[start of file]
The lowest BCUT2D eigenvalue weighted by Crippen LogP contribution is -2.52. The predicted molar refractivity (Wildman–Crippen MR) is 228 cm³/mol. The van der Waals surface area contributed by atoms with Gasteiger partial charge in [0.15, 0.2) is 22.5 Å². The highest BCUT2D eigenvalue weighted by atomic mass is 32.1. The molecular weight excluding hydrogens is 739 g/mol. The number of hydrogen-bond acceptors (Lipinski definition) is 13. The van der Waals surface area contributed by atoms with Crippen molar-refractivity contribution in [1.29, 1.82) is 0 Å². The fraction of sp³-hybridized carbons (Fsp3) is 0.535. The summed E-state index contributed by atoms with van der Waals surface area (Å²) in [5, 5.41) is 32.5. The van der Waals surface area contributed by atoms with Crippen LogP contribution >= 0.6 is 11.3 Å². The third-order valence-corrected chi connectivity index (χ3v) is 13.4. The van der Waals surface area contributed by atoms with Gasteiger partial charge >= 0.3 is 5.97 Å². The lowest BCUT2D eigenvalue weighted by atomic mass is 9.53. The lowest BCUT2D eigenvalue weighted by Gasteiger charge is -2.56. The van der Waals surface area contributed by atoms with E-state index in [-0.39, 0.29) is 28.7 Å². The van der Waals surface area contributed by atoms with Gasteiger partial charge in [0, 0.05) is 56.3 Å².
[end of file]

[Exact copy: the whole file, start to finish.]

The lowest BCUT2D eigenvalue weighted by Crippen LogP contribution is -2.52. The predicted molar refractivity (Wildman–Crippen MR) is 228 cm³/mol. The van der Waals surface area contributed by atoms with Gasteiger partial charge in [0.15, 0.2) is 22.5 Å². The highest BCUT2D eigenvalue weighted by atomic mass is 32.1. The molecular weight excluding hydrogens is 739 g/mol. The number of hydrogen-bond acceptors (Lipinski definition) is 13. The van der Waals surface area contributed by atoms with Crippen molar-refractivity contribution in [1.29, 1.82) is 0 Å². The fraction of sp³-hybridized carbons (Fsp3) is 0.535. The summed E-state index contributed by atoms with van der Waals surface area (Å²) in [5, 5.41) is 32.5. The van der Waals surface area contributed by atoms with Crippen LogP contribution >= 0.6 is 11.3 Å². The third-order valence-corrected chi connectivity index (χ3v) is 13.4. The van der Waals surface area contributed by atoms with Gasteiger partial charge >= 0.3 is 5.97 Å². The lowest BCUT2D eigenvalue weighted by atomic mass is 9.53. The lowest BCUT2D eigenvalue weighted by Gasteiger charge is -2.56. The van der Waals surface area contributed by atoms with E-state index in [-0.39, 0.29) is 28.7 Å². The van der Waals surface area contributed by atoms with Gasteiger partial charge in [0, 0.05) is 56.3 Å².